It’s Earth Day this weekend! This post was first published in April 2009, but I find it fascinating how these simple, everyday things are still important for caring for the planet. And it’s also a good reminder that “going green” really isn’t all that hard.
I’m not into politics, but I am into good stewardship. To me, being intentionally eco-friendly has more to do with celebrating God’s creativity, being wise with what He’s given us, and passing on those values to the next generation than it does with pressing some government agenda.
The thing I love most about practicing green alternatives in my home is that nine times out of ten, they are the more frugal option. And I love being frugal. Being environmentally-friendly is just good economics—in our home and budget, and with the earth God gave us.
There are many little things we can do in our homes to play a small part in reducing landfill waste, cleaning the air, and preserving the natural landscape. But we double our efforts when we get our kids involved, helping them understand the why to our what.
When they get it, it’ll be second nature to them when they’re adults—and that much easier to pass it down to their children.
Here are some small, easy, green choices we can make in our homes. Choose three that you’re not already doing, and make a point to do them this year. Perhaps they’ll become a habit.
40 Easy Ways to Go Greener at Home—Besides Recycling
1. Plant an herb garden. It’s good to have a reminder around of where our food originates, and this one is super easy.
2. Switch all your lightbulbs to CFLs (or at least switch a few).
4. Switch one appliance to an energy efficient model (look for the “energy star” label).
Photo from Flip & Tumble
6. Buy an inexpensive reusable water bottle, and stop buying plastic disposable bottles. Then watch The Story of Bottled Water, a short movie about the bottled water phenomena.
7. Wash laundry in cold water instead of hot.
8. Turn off lights when you leave the room.
9. Don’t turn on lights at all for as long as you can—open your curtains and enjoy natural light.
10. Drive the speed limit, and combine all your errands for the week in one trip.
Photo by Kamyar Adi
11. Better yet, walk or ride a bike to your errands that are two miles or closer.
12. Support your local economy and shop at your farmer’s market.
13. Turn off your computer completely at night.
14. Research whether you can sign up for green power from your utility company.
15. Pay your bills online. Not only is it greener, it’s a sanity saver.
16. Put a stop to unsolicited mail — sign up to opt out of pre-screened credit card offers. While you’re at it, go ahead and make sure you’re on the “do not call” list, just to make your life more peaceful.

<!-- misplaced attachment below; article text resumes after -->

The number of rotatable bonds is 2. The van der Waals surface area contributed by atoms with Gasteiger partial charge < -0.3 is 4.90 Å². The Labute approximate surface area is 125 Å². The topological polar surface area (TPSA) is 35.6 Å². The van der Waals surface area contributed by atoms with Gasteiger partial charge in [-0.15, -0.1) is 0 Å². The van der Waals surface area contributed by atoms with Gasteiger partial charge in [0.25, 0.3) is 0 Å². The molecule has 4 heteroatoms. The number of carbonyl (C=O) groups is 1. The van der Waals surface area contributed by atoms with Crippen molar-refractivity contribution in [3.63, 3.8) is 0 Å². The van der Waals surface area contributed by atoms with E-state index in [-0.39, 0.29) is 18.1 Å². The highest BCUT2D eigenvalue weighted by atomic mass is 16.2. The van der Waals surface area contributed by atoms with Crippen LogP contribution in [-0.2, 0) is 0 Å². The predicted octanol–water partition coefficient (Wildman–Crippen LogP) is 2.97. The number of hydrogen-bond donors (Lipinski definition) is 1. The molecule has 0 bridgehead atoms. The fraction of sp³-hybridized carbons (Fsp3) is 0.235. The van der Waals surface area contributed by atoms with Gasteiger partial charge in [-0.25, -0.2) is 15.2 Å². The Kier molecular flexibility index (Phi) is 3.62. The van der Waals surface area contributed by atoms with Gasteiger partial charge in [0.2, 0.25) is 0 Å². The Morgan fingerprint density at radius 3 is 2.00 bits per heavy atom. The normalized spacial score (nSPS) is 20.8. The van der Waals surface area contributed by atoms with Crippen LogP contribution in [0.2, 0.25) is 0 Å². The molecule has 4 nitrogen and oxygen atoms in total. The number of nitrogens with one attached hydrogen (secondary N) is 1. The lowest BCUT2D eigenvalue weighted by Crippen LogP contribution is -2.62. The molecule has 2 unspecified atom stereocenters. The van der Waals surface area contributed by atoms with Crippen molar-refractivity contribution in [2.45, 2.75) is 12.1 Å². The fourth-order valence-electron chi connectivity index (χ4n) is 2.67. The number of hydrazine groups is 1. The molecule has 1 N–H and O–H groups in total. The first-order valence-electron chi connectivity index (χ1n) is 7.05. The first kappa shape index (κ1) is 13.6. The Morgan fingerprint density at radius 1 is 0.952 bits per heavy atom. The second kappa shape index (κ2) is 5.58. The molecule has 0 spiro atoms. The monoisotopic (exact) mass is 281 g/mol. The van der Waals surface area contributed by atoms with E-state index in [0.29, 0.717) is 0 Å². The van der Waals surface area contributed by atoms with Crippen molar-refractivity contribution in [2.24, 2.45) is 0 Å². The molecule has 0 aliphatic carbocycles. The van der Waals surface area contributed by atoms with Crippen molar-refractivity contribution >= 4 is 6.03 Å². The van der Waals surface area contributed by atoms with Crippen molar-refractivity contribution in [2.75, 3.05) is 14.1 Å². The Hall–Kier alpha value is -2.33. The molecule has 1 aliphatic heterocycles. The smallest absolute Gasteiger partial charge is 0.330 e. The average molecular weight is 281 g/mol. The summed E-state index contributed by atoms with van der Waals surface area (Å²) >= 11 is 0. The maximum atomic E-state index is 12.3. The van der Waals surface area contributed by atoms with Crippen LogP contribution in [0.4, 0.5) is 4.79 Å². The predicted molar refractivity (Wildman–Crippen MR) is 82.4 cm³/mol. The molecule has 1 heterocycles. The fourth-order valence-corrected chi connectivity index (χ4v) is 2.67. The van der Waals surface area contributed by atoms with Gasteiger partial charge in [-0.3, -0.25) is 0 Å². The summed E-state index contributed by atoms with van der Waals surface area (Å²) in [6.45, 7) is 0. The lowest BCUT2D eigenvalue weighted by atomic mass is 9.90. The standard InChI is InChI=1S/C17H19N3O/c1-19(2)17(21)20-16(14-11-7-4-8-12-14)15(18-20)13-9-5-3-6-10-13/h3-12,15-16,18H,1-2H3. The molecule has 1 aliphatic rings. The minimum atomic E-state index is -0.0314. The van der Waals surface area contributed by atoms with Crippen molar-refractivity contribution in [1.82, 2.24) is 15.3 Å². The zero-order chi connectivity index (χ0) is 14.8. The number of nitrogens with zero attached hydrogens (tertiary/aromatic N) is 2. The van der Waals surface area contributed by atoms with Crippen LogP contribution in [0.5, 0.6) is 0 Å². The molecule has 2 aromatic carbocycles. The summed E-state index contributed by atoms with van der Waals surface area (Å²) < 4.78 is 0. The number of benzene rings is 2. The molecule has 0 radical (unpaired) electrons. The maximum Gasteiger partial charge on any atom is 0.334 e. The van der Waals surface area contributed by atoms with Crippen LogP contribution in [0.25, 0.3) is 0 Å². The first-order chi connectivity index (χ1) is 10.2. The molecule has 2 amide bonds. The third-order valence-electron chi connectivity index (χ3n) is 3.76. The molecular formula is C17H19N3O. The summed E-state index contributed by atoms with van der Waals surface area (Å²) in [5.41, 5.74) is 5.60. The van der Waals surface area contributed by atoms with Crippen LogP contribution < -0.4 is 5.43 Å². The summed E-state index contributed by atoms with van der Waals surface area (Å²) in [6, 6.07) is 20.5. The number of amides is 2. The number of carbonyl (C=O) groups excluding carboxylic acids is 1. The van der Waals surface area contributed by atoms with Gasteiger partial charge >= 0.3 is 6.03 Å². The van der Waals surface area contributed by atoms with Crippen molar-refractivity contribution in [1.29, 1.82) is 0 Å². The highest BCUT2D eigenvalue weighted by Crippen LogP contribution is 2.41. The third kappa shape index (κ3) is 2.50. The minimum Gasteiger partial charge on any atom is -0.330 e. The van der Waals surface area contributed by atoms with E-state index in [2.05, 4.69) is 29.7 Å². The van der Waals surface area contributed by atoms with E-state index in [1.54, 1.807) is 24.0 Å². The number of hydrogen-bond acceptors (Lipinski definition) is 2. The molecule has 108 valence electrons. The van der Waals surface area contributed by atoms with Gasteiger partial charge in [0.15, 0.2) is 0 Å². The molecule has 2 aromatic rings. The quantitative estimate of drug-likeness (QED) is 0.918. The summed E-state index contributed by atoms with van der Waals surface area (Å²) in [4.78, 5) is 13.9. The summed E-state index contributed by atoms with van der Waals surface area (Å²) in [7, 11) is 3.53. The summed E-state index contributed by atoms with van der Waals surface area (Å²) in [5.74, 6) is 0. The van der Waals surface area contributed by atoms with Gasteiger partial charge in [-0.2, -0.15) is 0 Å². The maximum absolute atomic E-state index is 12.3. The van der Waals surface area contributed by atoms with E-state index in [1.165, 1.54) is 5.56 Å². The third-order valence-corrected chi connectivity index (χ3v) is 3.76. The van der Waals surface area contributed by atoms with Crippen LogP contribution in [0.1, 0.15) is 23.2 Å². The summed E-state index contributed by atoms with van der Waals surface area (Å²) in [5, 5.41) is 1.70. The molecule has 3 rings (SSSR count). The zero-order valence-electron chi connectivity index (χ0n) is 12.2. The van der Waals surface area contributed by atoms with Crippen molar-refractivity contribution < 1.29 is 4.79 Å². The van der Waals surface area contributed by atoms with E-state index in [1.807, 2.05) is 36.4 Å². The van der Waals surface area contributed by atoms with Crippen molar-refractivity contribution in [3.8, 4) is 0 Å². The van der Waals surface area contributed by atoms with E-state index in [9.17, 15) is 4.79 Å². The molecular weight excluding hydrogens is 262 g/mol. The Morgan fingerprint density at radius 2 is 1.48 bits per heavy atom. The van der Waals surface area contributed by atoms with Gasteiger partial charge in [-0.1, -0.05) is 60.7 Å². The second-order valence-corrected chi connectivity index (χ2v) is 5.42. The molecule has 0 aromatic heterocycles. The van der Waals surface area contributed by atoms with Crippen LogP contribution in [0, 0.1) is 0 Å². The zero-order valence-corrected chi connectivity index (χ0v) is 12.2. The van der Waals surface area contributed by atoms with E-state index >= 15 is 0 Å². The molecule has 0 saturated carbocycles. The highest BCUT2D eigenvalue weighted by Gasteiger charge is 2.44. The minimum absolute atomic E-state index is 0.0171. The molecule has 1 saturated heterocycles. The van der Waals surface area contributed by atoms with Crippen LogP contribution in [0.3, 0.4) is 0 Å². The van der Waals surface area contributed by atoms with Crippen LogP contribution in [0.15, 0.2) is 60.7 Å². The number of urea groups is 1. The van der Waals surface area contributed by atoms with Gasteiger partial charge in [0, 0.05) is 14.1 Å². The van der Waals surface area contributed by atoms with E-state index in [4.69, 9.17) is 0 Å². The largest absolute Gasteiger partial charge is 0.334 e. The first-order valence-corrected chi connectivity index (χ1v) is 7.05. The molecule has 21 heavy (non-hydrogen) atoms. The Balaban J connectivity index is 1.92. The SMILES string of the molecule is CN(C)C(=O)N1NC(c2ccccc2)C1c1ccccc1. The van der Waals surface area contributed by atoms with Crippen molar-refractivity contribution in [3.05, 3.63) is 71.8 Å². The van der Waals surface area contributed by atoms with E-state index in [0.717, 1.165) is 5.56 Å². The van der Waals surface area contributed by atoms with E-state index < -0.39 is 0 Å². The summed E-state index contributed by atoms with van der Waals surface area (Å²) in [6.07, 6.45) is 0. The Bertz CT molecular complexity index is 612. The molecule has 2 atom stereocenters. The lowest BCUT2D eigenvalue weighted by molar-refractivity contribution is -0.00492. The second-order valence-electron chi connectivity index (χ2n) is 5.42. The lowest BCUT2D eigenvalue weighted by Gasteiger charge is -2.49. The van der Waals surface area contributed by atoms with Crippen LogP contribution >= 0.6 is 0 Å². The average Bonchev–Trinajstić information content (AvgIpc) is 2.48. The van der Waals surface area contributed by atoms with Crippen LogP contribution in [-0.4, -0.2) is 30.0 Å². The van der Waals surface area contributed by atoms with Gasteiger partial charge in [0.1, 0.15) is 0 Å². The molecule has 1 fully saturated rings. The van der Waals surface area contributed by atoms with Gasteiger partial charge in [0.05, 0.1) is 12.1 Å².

17. Reuse scrap paper. Print on two sides, or let your kids color on the back side of used paper.
18. Conduct a quick energy audit of your home.
21. Support local restaurants that use food derived less than 100 miles away, and learn more about the benefits of eating locally.
22. Fix leaky faucets.
23. Make your own household cleaners. I’ve got quite a few recipes in my book.
Photo by Kasia
25. Watch The Story of Stuff with your kids, and talk about the impact your household trash has on our landfills.
26. Learn with your kids about another country or culture, expanding your knowledge to other sides of the world.
28. Lower the temperature on your hot water heater.
29. Unplug unused chargers and appliances.
30. Repurpose something. It’s fun.
31. Collect rainwater, and use it to water your houseplants and garden.
Photo by Lori Ann
34. Use a Diva Cup for your monthly cycles. At the risk of TMI, I’ve been using mine for more than five years now.
35. Use cloth instead of paper to clean your kitchen. Be frugal, and make these rags out of old towels and t-shirts.
36. Use cloth napkins daily instead of paper.
37. Read Animal, Vegetable, Miracle, and be utterly inspired.
38. Repurpose glass jars as leftover containers and bulk storage, especially in the kitchen.
39. Watch the myriad documentaries on Netflix about the food industry. Some of my favorites are Food Inc., Fresh, and What’s on Your Plate?. My daughter was totally mesmerized with that last one—it’s insanely important that our kids understand where our food originates.
40. Donate to—and shop at—thrift stores. You’ll be recycling perfectly usable items, you’ll be supporting your local economy, and you’ll be saving money.
Which of these do you already do? Which ones are you going to focus on this next year? And what can you add to the list?